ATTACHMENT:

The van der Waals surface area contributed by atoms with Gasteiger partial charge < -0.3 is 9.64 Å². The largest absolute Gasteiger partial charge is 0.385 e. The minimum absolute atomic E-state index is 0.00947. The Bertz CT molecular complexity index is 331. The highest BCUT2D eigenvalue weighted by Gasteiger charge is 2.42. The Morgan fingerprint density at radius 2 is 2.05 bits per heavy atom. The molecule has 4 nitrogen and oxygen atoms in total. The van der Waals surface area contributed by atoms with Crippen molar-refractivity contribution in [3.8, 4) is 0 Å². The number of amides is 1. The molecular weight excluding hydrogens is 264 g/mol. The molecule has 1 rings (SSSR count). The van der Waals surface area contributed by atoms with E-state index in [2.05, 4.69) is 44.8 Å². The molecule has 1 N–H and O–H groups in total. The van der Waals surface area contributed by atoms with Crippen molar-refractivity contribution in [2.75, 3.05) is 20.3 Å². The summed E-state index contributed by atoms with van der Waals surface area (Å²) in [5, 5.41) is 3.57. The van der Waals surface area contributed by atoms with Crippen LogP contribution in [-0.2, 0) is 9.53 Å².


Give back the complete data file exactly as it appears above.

The van der Waals surface area contributed by atoms with Gasteiger partial charge < -0.3 is 9.64 Å². The largest absolute Gasteiger partial charge is 0.385 e. The minimum absolute atomic E-state index is 0.00947. The Bertz CT molecular complexity index is 331. The highest BCUT2D eigenvalue weighted by Gasteiger charge is 2.42. The Morgan fingerprint density at radius 2 is 2.05 bits per heavy atom. The molecule has 4 nitrogen and oxygen atoms in total. The van der Waals surface area contributed by atoms with Crippen molar-refractivity contribution in [3.8, 4) is 0 Å². The number of amides is 1. The molecular weight excluding hydrogens is 264 g/mol. The molecule has 1 rings (SSSR count). The van der Waals surface area contributed by atoms with E-state index in [2.05, 4.69) is 44.8 Å². The molecule has 1 N–H and O–H groups in total. The van der Waals surface area contributed by atoms with Crippen molar-refractivity contribution in [2.75, 3.05) is 20.3 Å². The summed E-state index contributed by atoms with van der Waals surface area (Å²) in [5, 5.41) is 3.57. The van der Waals surface area contributed by atoms with Crippen LogP contribution in [-0.2, 0) is 9.53 Å².